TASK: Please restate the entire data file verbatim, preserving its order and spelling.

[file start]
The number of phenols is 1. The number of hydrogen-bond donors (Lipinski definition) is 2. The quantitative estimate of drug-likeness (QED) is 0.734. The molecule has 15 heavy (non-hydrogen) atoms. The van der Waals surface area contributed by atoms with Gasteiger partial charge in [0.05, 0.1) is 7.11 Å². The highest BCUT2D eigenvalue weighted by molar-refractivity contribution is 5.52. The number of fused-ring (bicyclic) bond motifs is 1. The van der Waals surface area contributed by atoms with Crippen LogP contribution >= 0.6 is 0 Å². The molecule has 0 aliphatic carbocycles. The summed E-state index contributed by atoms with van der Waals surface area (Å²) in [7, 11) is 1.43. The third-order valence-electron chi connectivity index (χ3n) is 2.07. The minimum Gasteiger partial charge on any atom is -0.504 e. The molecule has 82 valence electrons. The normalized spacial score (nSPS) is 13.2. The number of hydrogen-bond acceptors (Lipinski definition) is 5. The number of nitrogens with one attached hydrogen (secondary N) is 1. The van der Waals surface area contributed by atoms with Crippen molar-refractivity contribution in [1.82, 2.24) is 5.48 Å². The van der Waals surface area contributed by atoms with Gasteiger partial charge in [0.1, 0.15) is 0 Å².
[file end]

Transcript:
The number of phenols is 1. The number of hydrogen-bond donors (Lipinski definition) is 2. The quantitative estimate of drug-likeness (QED) is 0.734. The molecule has 15 heavy (non-hydrogen) atoms. The van der Waals surface area contributed by atoms with Gasteiger partial charge in [0.05, 0.1) is 7.11 Å². The highest BCUT2D eigenvalue weighted by molar-refractivity contribution is 5.52. The number of fused-ring (bicyclic) bond motifs is 1. The van der Waals surface area contributed by atoms with Crippen LogP contribution >= 0.6 is 0 Å². The molecule has 0 aliphatic carbocycles. The summed E-state index contributed by atoms with van der Waals surface area (Å²) in [7, 11) is 1.43. The third-order valence-electron chi connectivity index (χ3n) is 2.07. The minimum Gasteiger partial charge on any atom is -0.504 e. The molecule has 82 valence electrons. The normalized spacial score (nSPS) is 13.2. The number of hydrogen-bond acceptors (Lipinski definition) is 5. The number of nitrogens with one attached hydrogen (secondary N) is 1. The van der Waals surface area contributed by atoms with Crippen molar-refractivity contribution in [1.82, 2.24) is 5.48 Å². The van der Waals surface area contributed by atoms with Gasteiger partial charge in [0.1, 0.15) is 0 Å².